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Using OpenLDAP ldapsearch to Query eDirectory

Novell Cool Solutions: Feature
By Darko Delinac

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Posted: 11 Jan 2006
 

Ldapsearch utilities have one big advantage compared to LDAP browsers - they can be used in scripts.

This document is for those who are new to LDAP Search and the OpenLDAP ldapsearch tool in particular. The purpose is to show (through examples) how to create an LDAP search filter and the basic syntax of the ldapsearch utility.

For more detailed information on the utilities used in this document, read the product man pages. For more detailed information on LDAP search filters, see:
http://www.faqs.org/rfcs/rfc2254.html.

For the purpose of this document we will use the basic authentication. If you have configured your LDAP servers for LDAPS only, the examples below will not work.

Note: This solution was tested in a Novell eDirectory Linux environment, using OpenLDAP utilities.

Basic Search Examples

Suppose your LDAP server is at IP 10.2.250.100 and you have an organizational unit of o=spm. Try this:

$ ldapsearch -x -h 10.1.200.100
$ ldapsearch -x -h 10.1.200.100 -b o=spm

Search base (-b) is used to specify the start point of the search. In most cases it can be omitted, if you want to search from the top.

Let's run a new search, but this time we only want to show mail attributes:

$ ldapsearch -x -h 10.2.250.100 -b o=spm mail

Now let's show only the dn, with no comments or version information (-LLL):

$ ldapsearch -x -h 10.2.250.100 -b o=spm -LLL dn

And now let's search for users whose surnames start with 'd' - we'll display: surname, given name and mail attributes:

$ ldapsearch -x -h 10.2.250.100 -b o=spm "(sn=d*)" sn givenname mail

Of course, you can always redirect the output to a file or pipe it to another command:

$ ldapsearch -x -h 10.2.250.100 -b o=spm "(objectClass=inetOrgPerson)" sn givenname mail > spm-users

or

$ ldapsearch -x -h 10.2.250.100 -b o=spm "(sn=d*)" sn givenname mail | more

Using a Search Filter

The basic syntax for a search filter is “()” or '()'. So what do we put in the parentheses?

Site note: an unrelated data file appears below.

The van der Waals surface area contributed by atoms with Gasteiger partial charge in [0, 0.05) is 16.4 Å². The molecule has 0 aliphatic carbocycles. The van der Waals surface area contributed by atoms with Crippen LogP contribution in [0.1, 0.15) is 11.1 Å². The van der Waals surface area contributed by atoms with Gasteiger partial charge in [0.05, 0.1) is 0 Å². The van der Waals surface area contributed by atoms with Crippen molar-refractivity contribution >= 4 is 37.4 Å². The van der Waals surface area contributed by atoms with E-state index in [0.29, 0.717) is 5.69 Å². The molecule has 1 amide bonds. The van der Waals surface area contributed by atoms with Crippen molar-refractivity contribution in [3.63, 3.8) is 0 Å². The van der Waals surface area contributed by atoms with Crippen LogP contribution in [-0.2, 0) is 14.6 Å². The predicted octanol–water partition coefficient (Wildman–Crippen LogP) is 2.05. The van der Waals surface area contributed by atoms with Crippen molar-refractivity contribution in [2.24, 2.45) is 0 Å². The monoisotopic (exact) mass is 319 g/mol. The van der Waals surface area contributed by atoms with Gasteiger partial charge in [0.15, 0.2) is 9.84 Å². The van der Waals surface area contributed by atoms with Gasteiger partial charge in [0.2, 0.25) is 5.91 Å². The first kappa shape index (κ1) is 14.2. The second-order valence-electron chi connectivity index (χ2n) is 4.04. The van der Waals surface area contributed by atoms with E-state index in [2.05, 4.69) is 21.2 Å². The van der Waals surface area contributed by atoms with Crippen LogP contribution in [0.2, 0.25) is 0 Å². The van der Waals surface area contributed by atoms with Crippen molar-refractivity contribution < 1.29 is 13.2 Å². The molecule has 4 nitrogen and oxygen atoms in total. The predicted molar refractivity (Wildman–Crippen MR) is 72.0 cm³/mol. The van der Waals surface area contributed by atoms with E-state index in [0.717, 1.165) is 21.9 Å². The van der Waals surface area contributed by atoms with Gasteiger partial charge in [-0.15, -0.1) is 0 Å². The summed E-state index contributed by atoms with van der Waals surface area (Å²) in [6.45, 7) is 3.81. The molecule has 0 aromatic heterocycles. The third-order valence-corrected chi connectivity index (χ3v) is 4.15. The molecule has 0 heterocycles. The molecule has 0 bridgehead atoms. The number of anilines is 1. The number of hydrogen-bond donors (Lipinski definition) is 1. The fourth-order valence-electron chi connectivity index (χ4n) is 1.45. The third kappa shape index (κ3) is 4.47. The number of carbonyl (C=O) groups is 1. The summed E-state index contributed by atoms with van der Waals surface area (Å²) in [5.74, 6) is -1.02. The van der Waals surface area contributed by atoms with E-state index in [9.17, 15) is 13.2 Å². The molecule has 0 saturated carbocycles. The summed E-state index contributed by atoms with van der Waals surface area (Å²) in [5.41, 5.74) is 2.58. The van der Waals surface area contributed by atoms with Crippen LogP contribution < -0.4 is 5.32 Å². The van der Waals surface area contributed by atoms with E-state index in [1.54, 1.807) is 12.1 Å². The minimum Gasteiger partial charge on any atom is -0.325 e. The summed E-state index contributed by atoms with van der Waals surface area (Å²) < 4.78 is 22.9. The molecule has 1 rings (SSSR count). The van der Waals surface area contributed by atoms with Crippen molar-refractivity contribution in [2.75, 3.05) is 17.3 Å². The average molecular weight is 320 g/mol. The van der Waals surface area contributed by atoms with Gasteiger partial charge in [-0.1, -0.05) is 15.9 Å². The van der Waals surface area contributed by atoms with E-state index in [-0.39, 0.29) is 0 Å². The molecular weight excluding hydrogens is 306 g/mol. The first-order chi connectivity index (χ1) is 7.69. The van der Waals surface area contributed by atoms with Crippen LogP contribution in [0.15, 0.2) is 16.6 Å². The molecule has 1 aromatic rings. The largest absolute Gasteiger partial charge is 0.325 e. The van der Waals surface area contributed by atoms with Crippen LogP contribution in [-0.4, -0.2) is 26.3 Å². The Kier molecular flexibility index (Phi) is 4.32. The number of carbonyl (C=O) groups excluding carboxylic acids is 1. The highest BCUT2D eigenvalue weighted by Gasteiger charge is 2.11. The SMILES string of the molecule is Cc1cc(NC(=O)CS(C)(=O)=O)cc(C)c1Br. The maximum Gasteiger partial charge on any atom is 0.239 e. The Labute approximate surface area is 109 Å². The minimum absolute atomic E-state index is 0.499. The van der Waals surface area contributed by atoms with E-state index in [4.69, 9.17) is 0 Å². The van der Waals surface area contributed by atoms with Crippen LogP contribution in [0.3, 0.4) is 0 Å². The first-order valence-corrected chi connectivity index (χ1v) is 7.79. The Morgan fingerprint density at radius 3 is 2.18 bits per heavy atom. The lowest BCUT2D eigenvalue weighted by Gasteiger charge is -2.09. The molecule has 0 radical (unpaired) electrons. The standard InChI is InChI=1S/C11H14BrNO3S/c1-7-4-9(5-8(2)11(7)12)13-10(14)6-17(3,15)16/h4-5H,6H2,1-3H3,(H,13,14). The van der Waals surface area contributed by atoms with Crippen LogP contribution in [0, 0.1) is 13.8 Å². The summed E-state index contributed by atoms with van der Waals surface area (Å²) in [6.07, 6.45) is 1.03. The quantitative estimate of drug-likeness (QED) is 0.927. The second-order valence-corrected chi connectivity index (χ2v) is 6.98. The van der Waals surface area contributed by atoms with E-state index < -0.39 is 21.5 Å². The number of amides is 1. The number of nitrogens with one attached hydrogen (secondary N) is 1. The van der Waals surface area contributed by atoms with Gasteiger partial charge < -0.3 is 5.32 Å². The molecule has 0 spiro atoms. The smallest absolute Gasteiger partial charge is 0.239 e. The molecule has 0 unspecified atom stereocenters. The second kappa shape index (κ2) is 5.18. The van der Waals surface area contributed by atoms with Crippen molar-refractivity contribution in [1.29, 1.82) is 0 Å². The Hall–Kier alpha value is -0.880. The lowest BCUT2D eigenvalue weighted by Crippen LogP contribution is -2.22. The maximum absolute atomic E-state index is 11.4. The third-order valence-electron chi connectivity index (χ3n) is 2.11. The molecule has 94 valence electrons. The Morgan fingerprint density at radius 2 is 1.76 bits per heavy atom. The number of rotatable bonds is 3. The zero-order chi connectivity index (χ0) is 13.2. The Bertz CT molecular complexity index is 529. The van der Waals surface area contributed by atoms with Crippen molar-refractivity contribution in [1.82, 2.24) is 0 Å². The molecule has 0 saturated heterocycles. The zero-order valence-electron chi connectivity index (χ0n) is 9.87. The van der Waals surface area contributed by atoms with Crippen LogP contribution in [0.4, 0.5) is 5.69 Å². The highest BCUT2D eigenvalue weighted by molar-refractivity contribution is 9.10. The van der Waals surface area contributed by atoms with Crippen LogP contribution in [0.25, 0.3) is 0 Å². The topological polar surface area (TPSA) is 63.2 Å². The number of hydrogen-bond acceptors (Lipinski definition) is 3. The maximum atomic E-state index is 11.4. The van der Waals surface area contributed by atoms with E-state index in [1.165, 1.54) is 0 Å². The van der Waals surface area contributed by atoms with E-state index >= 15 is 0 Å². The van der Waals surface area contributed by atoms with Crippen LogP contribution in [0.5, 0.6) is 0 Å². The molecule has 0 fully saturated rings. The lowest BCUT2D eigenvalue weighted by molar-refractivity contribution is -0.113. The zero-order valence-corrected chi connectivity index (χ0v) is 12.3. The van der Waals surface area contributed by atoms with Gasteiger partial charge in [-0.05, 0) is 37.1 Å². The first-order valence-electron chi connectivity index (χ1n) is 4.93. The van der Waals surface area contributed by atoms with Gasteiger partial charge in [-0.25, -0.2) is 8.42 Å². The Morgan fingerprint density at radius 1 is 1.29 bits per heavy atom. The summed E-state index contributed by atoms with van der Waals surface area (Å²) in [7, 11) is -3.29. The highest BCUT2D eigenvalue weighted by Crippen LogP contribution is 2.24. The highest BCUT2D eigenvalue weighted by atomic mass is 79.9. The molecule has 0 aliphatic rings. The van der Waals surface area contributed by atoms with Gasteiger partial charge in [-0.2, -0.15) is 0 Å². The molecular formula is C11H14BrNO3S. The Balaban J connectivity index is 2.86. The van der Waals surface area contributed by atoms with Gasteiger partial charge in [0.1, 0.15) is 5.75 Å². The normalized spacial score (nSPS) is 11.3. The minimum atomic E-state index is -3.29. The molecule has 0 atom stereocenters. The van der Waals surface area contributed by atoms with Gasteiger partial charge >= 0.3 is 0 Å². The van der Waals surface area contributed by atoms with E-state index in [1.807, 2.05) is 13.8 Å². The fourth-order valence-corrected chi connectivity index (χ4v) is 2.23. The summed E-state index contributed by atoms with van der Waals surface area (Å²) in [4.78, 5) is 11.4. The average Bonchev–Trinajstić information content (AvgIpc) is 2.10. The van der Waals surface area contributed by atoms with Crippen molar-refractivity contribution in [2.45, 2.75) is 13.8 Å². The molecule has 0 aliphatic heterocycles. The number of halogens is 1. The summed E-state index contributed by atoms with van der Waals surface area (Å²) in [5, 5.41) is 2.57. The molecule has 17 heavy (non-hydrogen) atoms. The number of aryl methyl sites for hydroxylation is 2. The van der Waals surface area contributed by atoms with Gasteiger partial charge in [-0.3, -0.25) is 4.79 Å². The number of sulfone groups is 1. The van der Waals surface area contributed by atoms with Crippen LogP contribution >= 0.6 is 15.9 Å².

Search for users:
"(objectClass=inetOrgPerson)"

Search for objects with surname svensson:
"(sn=svensson)"

Search for objects whose mail domain is example.com:

“(mail=*@example.com)”

Search for objects whose objectClass is inetOrgPerson or person:

“(|(objectClass=inetOrgPerson)(objectClass=person))”

Search for objects whos objectClass is inetOrgPerson and cn starts with 'p' and (anything):

“(&(objectClass=inetOrgPerson)(cn=p*))”

Search for objects whose mail attribute is not empty and the objectClass is inetOrgPerson or person:

“(&(mail=*)(|(objectclass=person)(objectclass=inetorgperson)))”

Search for objects whose objectClass is inetOrgPerson and mail is empty:

"(&(objectclass=inetorgperson)(!(mail=*)))"

Search for objects who's objectClass is inetOrgPerson and description is empty:

 "(&(objectclass=inetorgperson)(!(description=*)))"

Search Scope

The search scope is specified with -s. It can be: sub, one or base. The default is sub.

sub

Start the search at o=spm and search the sub tree:

$ ldapsearch -x -h 10.2.250.100 -b o=spm -s sub dn

one

Start the search at o=spm but do not enter sub contexts:

$ ldapsearch -x -h 10.2.250.100 -b o=spm -s one dn

base

Search for DN cn=darko,o=spm:

$ ldapsearch -x -h 10.2.250.100 -b cn=darko,o=spm -s base

Bind (Login) Parameters

Here are the bind parameters to use:

  • -x simple bind
  • -h LDAP server
  • -p port number
  • -H LDAP server and port number
  • -D bind DN
  • -w bind password
  • -W prompt for bind password

For example:

Bind with DN cn=admin,o=spm and enter password at prompt:

$ ldapsearch -x -H ldap://10.1.200.100 -b o=spm -s one -D cn=admin,o=spm -W

Bind with DN cn=admin,o=spm and password 'secret':

$ ldapsearch -x -H ldap://10.1.200.100 -b o=spm -s one -D cn=admin,o=spm -w secret

Controlling the Output

In real life, ldapsearch is combined with other tools to get the desired output. In the example below, we send the output of ldapsearch to grep to filter on 'mail: ', and then we use sed to remove 'mail: ' The output is e-mail addresses:

Step 1, – basic search:

$ ldapsearch -x -h 10.2.250.100 -b o=spm -LLL "(&(objectclass=inetorgperson)(mail=*))" mail

Step 2, – pipe to grep 'mail: '

$ ldapsearch -x -h 10.2.250.100 -b o=spm -LLL "(&(objectclass=inetorgperson)(mail=*))" mail | grep 'mail: '

Step 3, – pipe to sed 's/mail: //'

$ ldapsearch -x -h 10.2.250.100 -b o=spm -LLL "(&(objectclass=inetorgperson)(mail=*))" mail | grep 'mail: ' | sed 's/mail: //'

If you'd like to see more examples, have a look at the bash script for making sorted CSV files that I have published on:
http://www.delinac.net/notes/openldap.html#top-ldif2csv


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